A day before becoming the 61st speaker of the House (and the 15th Republican to hold the gavel), John Boehner strode into the speaker's main conference room to convene the first formal House GOP leadership meeting of the 112th Congress.
Unlike his colleagues, Boehner entered without his suit jacket; his heavily starched white shirt shone crisp in the sunlight scattering the shadows in the room. As lawmakers huddled around the rectangular table, a swarm of aides shouldered for space on the crowded perimeter.
"Welcome to the majority," the Ohio Republican beamed.
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After the applause died down, Boehner told his leadership team to "be careful" and "pay attention" to the staff members stuffed into the room. With a hard glare, Boehner said that in the future he wanted to economize the staff presence. Before formally seeking a 5 percent reduction in all congressional staff budgets, he wanted a deeper cut among the hangers-on present when his team met to plot and execute its strategy.
If it sounds awfully fastidious and controlling from a man stuck in the opposition for the past four years--a man who might be expected to exult in his victory, throwing caution to the wind--it should. Boehner has planned this moment for years, and he is not going to blow his speakership on cathartic but pointless expressions of ideology (even if that is what some of the bomb-throwing freshmen have in mind).
He wants to get laws passed, and he knows that doing so is a precarious business. If they will jeopardize his chance at repealing health care or cutting taxes, he won't tolerate frivolous investigations that alienate voters just for the sake of humiliating Democrats. And he won't overstate his case.
Boehner is a politician's politician. He is constantly taking the temperature of his members, balancing their interests against each other, checking the polls, and coordinating a unified message. He is already having to make adjustments--to find ways to balance expectations and performance, promises and deliveries. It is a glimpse of the leadership to come.
For Capitol archaeologists, Boehner convened his lieutenants in the room where former Speaker Newt Gingrich kept a bust of a Tyrannosaurus rex under glass--a toothy testament to his love of paleontology that he got on loan from the Smithsonian. As one top Boehner hand noted dryly, the new speaker is "not known as a fossil collector."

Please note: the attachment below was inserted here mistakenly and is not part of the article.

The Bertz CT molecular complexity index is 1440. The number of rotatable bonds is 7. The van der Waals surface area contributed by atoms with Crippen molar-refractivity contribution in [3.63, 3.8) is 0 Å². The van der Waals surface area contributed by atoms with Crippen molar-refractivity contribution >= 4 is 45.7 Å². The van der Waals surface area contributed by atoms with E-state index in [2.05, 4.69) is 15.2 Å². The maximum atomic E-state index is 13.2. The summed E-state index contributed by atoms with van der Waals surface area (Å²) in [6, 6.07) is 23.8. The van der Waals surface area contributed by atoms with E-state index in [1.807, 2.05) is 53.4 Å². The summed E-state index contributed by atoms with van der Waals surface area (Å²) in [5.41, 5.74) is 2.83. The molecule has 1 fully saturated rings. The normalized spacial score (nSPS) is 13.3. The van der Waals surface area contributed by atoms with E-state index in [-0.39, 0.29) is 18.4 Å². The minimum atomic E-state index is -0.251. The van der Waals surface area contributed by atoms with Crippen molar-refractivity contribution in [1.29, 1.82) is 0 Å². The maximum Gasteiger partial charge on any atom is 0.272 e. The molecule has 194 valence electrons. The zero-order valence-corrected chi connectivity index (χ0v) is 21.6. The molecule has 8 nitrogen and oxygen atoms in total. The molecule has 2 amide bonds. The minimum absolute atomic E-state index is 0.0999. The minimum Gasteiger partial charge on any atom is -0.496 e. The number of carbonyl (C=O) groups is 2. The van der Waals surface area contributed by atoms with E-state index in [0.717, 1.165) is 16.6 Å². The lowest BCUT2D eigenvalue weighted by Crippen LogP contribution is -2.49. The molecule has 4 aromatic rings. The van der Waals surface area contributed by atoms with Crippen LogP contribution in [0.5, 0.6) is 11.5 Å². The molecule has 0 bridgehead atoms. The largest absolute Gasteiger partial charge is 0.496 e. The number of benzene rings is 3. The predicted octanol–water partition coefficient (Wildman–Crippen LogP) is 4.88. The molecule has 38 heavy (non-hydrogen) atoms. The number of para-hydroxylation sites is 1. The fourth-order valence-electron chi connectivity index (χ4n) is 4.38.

More to the point, Boehner doesn't want to become a fossil--not again. He was once a relic of the Gingrich revolution, a banished 1997 coup plotter against the speaker (it failed) who licked his wounds and steadily, quietly set his sights and ample strategic energy on one overarching goal--becoming speaker himself.
Jack Howard, a GOP lobbyist who worked as a counselor to Gingrich when he fended off the coup, holds no grudge against Boehner. In fact, he marvels at the newly minted speaker's ascent to power, fueled by his ability to move legislation (No Child Left Behind, pension reform, Glass-Steagall repeal, among other examples), and a knack for understanding how to maneuver around virtually any political obstacle.
"Boehner's like a guy who enters a revolving door behind you and comes out ahead," Howard said.
Boehner is now ahead as never before, and he has already imposed a level of discipline on himself and his leadership team that contrasts starkly with Gingrich's brash, bravado-driven approach to power. Gingrich guaranteed a revolution and even before becoming speaker found himself the subject of angry criticism for a $4 million two-book contract (was he trading on a constitutional office just won?) and for saying that poor, teenage mothers might lose their children to orphanages (prompting an "Uncle Scrooge" Time magazine cover).
Nobody wants Boehner to write a book; and welfare reform--the proximate cause of Gingrich's musings about orphanages--is done. But in contrast to Gingrich's talkative approach, Boehner and his top deputy, Majority Leader Eric Cantor of Virginia, and top vote-counter, Majority Whip Kevin McCarthy of California, have been almost invisible and silent. As GOP Hill wags note, it's not the first time that Cantor and McCarthy have acted strategically: It's just the first time the strategy has included silence.
"That's the difference between having been out of power for 40 years and being out of power for four years," said Bob Walker, chairman of the lobbying firm Wexler & Walker, and Gingrich's best friend in the House. "There's a higher degree of caution now."
In significant ways, this approach reflects the rise of the managers. Boehner, Cantor, and McCarthy all served in state legislatures before they came to Congress. Gingrich and then-
Majority Leader Dick Armey were former college professors and conservative ideologues bent on tearing out the New Deal and the Great Society root and branch.
For Boehner, much came quickly. He was elected in 1990 and was part of Gingrich's inner circle by 1993. Cantor and McCarthy have also risen with amazing speed--Cantor was elected in 2000, McCarthy in 2006. The three share a corporate, management mind-set. (At the first leadership meeting, Boehner's staff prepared a line-by-line agenda that the speaker-to-be followed to the letter before dismissing the meeting at the appointed time--3:30 p.m.) They have tried to keep expectations modest, operating on the under-promise, over-deliver philosophy of the service industry (McCarthy once owned a deli-cum-batting cage). Holding control of only one chamber of Congress, they know that there are limits on what they can deliver and that too-empty boasts will incur voters' wrath.